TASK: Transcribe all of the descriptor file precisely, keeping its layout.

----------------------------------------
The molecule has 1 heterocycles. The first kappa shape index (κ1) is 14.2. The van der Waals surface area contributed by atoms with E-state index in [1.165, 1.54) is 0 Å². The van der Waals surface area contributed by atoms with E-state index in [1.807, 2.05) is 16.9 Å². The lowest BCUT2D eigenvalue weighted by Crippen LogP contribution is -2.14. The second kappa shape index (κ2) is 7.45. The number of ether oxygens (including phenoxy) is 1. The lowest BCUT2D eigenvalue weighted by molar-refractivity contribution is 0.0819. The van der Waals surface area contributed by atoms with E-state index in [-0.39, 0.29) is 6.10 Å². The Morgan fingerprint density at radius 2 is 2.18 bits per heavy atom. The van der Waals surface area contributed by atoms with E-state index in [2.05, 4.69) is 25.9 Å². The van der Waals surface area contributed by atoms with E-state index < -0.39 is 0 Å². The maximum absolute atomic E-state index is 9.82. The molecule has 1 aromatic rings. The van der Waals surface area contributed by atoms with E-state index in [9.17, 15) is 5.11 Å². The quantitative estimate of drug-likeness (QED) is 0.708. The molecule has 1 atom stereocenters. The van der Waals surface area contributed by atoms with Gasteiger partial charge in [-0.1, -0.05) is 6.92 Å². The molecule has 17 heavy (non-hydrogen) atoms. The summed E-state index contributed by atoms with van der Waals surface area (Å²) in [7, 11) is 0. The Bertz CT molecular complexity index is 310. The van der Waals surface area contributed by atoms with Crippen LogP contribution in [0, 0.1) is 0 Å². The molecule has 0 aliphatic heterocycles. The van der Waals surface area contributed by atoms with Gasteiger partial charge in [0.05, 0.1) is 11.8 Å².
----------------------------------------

The molecule has 1 heterocycles. The first kappa shape index (κ1) is 14.2. The van der Waals surface area contributed by atoms with E-state index in [1.165, 1.54) is 0 Å². The van der Waals surface area contributed by atoms with E-state index in [1.807, 2.05) is 16.9 Å². The lowest BCUT2D eigenvalue weighted by Crippen LogP contribution is -2.14. The second kappa shape index (κ2) is 7.45. The number of ether oxygens (including phenoxy) is 1. The lowest BCUT2D eigenvalue weighted by molar-refractivity contribution is 0.0819. The van der Waals surface area contributed by atoms with E-state index in [-0.39, 0.29) is 6.10 Å². The Morgan fingerprint density at radius 2 is 2.18 bits per heavy atom. The van der Waals surface area contributed by atoms with E-state index in [2.05, 4.69) is 25.9 Å². The van der Waals surface area contributed by atoms with E-state index < -0.39 is 0 Å². The maximum absolute atomic E-state index is 9.82. The molecule has 1 aromatic rings. The van der Waals surface area contributed by atoms with E-state index in [9.17, 15) is 5.11 Å². The quantitative estimate of drug-likeness (QED) is 0.708. The molecule has 1 atom stereocenters. The van der Waals surface area contributed by atoms with Gasteiger partial charge in [-0.1, -0.05) is 6.92 Å². The molecule has 17 heavy (non-hydrogen) atoms. The summed E-state index contributed by atoms with van der Waals surface area (Å²) in [7, 11) is 0. The Bertz CT molecular complexity index is 310. The van der Waals surface area contributed by atoms with Crippen LogP contribution in [0, 0.1) is 0 Å². The molecule has 0 aliphatic heterocycles. The van der Waals surface area contributed by atoms with Gasteiger partial charge in [0.05, 0.1) is 11.8 Å².